Mine rescue training and practice at the Dugout mine
For one full day on Oct. 2 more than 150 federal and state officials, miners, law enforcement, emergency responders and other mine personnel conducted a mock safety drill to test skills that could one day save a life. Taking place at the the Dugout Canyon Mine the mock disaster was organized by Arch Coal, (Dugout's parent company), and the Department of Labor's Mine Safety and Health Administration.
"The scenario that we are going to play out this morning is that around 4 a.m. there was smoke detected in the mine," said Arch Coal public relations contact Greg Schaefer. "The mine was then ordered to be evacuated and then once we got clearance we found that 10 employees were still trapped within the mine, or unaccounted for I guess is the better term. So in any case that is the scenario"
Arch planned to have updates available to the press and families of the "trapped" miners every hour and brought in 10 mine rescue squads from all over the country to train in the disaster setting.
While the press was invited to the event, mock press officials were also in attendance to test the mine managers and safety officials throughout the mock crisis.
"The mock press is for exposure to our employees concerning the difficulties of setting up a situation and then accurately conveying information to the press," continued Schaefer.
The Arch group set up a media center at Wellington City Hall and also set up a family center several miles from the media post.
"We have the families secluded in a different area and they are provided updates a few minutes before any information is given to the press," he explained.
In addition to the expanded informational areas the mine personnel set up a command post near the mine in conjunction with local, state and federal emergency management teams.
Working closely on the safety drill was Chief of Mine Emergency Operations for MSHA, John Urosek.
"We would work closely with a mine in the event of a real disaster so it would only make sense that we would be involved with this type of safety drill," said Urosek. "We have some new equipment here, some we have brought from back east including a robot that we are in the process of updating, we are also in the process of testing a new product for communications. It is our hope that we can find the faults in this equipment now and make the necessary improvements for when these technologies are needed in a real situation."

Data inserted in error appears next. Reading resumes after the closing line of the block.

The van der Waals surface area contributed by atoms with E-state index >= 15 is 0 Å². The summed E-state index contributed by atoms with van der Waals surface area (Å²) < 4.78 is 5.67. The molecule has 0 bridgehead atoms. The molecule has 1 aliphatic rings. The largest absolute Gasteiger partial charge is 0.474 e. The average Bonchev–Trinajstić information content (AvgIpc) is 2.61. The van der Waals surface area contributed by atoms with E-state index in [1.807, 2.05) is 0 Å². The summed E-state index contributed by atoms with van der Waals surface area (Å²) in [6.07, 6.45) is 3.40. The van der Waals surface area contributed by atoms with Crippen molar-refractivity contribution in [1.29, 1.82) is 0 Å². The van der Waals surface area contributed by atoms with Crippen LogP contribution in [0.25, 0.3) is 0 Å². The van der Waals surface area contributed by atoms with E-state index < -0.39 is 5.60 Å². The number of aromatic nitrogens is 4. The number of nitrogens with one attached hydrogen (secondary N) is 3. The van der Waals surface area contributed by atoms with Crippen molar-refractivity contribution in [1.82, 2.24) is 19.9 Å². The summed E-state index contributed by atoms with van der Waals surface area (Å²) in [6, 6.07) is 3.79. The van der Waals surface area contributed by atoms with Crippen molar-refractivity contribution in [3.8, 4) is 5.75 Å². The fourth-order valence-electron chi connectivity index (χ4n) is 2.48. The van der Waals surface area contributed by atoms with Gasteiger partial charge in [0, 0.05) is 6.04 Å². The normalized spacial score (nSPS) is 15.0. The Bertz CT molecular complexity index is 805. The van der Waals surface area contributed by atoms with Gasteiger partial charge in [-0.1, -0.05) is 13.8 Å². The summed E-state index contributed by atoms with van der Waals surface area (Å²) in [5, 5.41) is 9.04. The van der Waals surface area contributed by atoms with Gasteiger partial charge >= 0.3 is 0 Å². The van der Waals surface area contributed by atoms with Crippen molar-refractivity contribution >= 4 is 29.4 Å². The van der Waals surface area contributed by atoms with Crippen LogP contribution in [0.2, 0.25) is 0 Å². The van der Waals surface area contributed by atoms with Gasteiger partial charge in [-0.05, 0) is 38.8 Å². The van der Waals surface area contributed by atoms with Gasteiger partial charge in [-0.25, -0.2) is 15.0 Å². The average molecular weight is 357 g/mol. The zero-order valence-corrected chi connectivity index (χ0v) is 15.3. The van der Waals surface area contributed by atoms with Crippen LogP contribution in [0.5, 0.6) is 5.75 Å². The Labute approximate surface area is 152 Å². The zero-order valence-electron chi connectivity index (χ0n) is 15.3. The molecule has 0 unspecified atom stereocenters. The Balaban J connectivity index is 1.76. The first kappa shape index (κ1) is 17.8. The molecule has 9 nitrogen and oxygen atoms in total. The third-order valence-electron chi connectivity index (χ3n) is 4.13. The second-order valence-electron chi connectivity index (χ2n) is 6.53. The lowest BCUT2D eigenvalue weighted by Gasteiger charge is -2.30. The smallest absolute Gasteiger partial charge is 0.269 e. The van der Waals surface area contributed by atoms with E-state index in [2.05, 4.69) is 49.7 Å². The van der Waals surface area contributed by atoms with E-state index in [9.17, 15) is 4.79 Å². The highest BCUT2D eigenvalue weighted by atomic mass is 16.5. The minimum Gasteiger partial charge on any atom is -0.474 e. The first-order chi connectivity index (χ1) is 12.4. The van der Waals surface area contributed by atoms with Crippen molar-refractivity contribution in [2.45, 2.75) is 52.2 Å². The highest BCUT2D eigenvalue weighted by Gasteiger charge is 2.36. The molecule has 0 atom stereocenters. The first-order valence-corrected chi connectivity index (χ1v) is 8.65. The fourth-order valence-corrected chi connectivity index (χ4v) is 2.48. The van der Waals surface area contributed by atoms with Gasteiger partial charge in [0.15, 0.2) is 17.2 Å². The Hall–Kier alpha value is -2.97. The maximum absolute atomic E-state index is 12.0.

Both Schaefer and Urosek concurred that this type of training is invaluable, because while most of the newly deployed equipment was working rather well, they were finding glitches that will only help in future situations.
Following the briefing at city hall both media and mine personnel were shuttled to the mine portal, where after several checks were made confirming their credentials, they were given the opportunity to speak with the mine manager, Erwin Sass and the rescue teams who had been working drills within the mine.
"This is great training," said 13 year mine rescue veteran Andy Tweddell. "There is no better experience than what is being provided right here. It is my feeling that our mines continue to get safer and safer and technology and training improves. This training was the most realistic I have participated in."
According to Tweddell, the first section of rescuers participated in a competition consisting of a map evaluation with smoke looking for two of the unaccounted for miners.
"The ultimate goal is find these men and get them out, we were fortunate enough to find the men we were looking for and map out the whole area despite the heavy smoke, I just can't make it clear enough how realistic the situation was," explained Tweddell.
His sentiments were echoed by state official Garth Nielsen.
"Dispatch notified everyone that this was only a drill and from that point forward we treated this situation as if it were a real mine disaster," he said. "The local ambulance services were given the opportunity to treat several different types of injuries that one might see during this type of mine incident."
Following Nielsen's comments, Urosek of MSHA gave more detail about the technology available from the agencies new robot. "This machine has the capability to give eyes and ears for the rescuers, it really is quite amazing," said Urosek. The robots functions include:
â¢A robotic arm for moving debris and other objects.
â¢Noxious gas detection equipment.
â¢The ability to traverse rough terrain.
â¢And several cameras giving a real time look at the environment.
The current robot can operate on a 4,000 foot fiber optic cable, MSHA officials pointed out however that a 10,000 foot model should be available soon.
While the St. Louis based Arch Coal is one of the nations largest coal producers, supplying almost 6 percent of the total electricity generated in the United States, its lost time safety incident rate was three times better than the industry average in 2007.